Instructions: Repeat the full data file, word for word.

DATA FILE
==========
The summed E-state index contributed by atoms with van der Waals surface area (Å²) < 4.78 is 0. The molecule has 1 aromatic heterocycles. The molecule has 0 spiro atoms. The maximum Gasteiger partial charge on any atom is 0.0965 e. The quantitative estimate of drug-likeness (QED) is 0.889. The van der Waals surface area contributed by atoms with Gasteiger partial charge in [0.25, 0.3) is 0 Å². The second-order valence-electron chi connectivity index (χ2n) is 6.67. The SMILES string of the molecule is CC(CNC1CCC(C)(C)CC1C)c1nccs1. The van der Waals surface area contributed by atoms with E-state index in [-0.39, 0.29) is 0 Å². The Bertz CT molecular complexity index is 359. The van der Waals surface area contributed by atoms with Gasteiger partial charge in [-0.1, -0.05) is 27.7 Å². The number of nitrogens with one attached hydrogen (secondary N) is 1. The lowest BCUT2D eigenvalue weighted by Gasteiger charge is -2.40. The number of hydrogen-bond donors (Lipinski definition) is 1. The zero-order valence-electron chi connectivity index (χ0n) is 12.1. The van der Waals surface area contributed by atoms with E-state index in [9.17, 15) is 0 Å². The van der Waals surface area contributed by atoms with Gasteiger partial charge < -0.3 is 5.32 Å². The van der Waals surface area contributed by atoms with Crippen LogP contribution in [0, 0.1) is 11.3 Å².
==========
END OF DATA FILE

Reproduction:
The summed E-state index contributed by atoms with van der Waals surface area (Å²) < 4.78 is 0. The molecule has 1 aromatic heterocycles. The molecule has 0 spiro atoms. The maximum Gasteiger partial charge on any atom is 0.0965 e. The quantitative estimate of drug-likeness (QED) is 0.889. The van der Waals surface area contributed by atoms with Gasteiger partial charge in [0.25, 0.3) is 0 Å². The second-order valence-electron chi connectivity index (χ2n) is 6.67. The SMILES string of the molecule is CC(CNC1CCC(C)(C)CC1C)c1nccs1. The van der Waals surface area contributed by atoms with E-state index in [-0.39, 0.29) is 0 Å². The Bertz CT molecular complexity index is 359. The van der Waals surface area contributed by atoms with Gasteiger partial charge in [-0.1, -0.05) is 27.7 Å². The number of nitrogens with one attached hydrogen (secondary N) is 1. The lowest BCUT2D eigenvalue weighted by Gasteiger charge is -2.40. The number of hydrogen-bond donors (Lipinski definition) is 1. The zero-order valence-electron chi connectivity index (χ0n) is 12.1. The van der Waals surface area contributed by atoms with E-state index in [9.17, 15) is 0 Å². The van der Waals surface area contributed by atoms with Gasteiger partial charge < -0.3 is 5.32 Å². The van der Waals surface area contributed by atoms with Crippen LogP contribution in [0, 0.1) is 11.3 Å².